On October 30, 1961, the Soviet Union tested the largest nuclear bomb ever made, the Tsar Bomba. It was deployed 13,000 feet above the Barents Sea north of the USSR. The energy it released was estimated to be equivalent to 57 megatons of TNT, and sent a shockwave around the world three times.
In order to give the two planes a chance to survive – and this was calculated as no more than a 50% chance – Tsar Bomba was deployed by a giant parachute weighing nearly a tonne. The bomb would slowly drift down to a predetermined height – 13,000ft (3,940m) – and then detonate. By then, the two bombers would be nearly 50km (30 miles) away. It should be far enough away for them to survive.
Tsar Bomba detonated at 11:32, Moscow time. In a flash, the bomb created a fireball five miles wide. The fireball pulsed upwards from the force of its own shockwave. The flash could be seen from 1,000km (630 miles) away.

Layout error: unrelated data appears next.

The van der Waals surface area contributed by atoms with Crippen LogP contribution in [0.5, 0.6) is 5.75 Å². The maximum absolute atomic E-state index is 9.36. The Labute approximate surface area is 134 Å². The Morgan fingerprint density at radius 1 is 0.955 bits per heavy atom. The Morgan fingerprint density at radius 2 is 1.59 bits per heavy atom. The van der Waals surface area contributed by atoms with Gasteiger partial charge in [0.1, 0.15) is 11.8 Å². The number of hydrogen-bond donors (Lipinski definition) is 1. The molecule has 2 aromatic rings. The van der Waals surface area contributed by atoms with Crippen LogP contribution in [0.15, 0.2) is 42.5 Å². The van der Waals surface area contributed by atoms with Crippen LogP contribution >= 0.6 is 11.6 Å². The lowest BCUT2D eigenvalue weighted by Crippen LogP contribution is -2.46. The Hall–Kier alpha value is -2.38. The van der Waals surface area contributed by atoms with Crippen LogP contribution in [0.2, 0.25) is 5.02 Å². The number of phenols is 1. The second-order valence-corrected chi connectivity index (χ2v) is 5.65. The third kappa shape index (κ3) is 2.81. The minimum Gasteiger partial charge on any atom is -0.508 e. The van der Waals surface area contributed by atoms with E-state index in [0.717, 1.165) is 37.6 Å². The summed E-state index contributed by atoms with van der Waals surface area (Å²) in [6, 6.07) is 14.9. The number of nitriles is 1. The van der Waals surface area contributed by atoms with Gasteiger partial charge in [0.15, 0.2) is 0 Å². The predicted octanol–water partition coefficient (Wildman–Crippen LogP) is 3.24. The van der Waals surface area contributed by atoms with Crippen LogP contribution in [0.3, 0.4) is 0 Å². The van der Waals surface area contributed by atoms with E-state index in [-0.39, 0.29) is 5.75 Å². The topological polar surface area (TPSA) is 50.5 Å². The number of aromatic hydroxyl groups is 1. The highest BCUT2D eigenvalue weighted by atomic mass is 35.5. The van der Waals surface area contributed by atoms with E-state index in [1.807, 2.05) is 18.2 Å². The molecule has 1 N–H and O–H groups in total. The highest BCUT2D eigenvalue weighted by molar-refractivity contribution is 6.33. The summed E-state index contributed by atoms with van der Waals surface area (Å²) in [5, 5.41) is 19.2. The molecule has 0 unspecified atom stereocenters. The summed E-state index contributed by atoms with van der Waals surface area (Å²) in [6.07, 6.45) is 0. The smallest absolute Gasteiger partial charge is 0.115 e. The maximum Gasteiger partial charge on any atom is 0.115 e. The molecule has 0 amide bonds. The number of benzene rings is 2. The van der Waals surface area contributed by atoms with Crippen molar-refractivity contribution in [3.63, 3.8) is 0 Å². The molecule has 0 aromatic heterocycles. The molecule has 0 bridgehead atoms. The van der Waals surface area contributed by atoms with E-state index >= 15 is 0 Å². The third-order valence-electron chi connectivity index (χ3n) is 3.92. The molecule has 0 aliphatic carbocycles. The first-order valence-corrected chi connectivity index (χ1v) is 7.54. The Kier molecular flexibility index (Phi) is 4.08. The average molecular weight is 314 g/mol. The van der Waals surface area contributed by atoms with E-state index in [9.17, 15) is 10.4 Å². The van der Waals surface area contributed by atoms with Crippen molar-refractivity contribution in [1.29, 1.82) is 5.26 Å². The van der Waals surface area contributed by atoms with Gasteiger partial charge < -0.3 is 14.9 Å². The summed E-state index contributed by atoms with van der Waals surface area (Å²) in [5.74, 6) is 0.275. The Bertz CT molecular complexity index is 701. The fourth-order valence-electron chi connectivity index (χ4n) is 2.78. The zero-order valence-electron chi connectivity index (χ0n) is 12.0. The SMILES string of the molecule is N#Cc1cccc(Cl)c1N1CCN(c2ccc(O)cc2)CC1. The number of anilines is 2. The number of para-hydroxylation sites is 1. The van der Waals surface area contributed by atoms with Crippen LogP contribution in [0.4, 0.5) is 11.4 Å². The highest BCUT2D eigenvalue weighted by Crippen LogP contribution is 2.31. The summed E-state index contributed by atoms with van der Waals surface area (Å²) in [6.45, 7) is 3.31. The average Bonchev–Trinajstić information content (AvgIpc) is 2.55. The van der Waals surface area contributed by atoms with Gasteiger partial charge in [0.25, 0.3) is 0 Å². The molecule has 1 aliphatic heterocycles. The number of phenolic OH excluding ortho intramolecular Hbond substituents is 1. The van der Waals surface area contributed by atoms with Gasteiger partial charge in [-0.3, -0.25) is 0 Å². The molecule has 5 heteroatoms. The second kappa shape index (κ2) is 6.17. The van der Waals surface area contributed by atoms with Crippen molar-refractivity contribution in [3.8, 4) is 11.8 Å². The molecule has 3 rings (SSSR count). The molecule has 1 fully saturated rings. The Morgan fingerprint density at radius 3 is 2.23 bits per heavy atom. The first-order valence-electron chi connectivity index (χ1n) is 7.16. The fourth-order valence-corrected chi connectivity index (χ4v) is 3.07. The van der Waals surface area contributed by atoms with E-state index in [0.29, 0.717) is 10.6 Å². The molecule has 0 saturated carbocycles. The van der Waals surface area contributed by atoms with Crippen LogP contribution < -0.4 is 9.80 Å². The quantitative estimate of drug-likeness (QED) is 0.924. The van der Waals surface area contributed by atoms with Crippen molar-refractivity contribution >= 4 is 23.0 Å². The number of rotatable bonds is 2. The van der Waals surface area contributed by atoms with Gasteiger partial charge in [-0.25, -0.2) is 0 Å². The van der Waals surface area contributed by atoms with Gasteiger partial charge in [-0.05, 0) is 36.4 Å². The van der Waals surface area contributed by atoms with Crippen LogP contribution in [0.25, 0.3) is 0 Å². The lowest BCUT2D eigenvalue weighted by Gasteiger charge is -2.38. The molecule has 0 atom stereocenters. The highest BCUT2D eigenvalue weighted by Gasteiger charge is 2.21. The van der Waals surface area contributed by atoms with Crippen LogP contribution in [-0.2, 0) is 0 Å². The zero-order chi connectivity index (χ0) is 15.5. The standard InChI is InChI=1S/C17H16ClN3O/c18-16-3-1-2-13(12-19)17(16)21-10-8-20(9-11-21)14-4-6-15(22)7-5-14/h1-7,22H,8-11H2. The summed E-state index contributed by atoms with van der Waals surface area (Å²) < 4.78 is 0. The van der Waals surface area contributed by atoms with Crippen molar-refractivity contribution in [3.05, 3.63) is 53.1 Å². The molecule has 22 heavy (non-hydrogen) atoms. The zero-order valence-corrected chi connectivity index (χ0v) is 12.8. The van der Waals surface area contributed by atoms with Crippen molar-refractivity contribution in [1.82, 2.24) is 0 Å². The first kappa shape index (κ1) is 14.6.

The bomb’s mushroom cloud soared to 64km (40 miles) high, with its cap spreading outwards until it stretched nearly 100km (63 miles) from end to end. It must have been, from a very far distance perhaps, an awe-inspiring sight.
But what was equally astonishing was that the original design was even bigger. The Tsar Bomba was scaled back from having a 100-megaton blast. That design was unworkable because it couldn't have been delivered to any target. As it was, Tsar Bomba turned its creator, Soviet physicist Andrei Sakharov, completely against nuclear weapons research and into an activist for peace and freedom. Read about Tsar Bomba and its effects at BBC Future.
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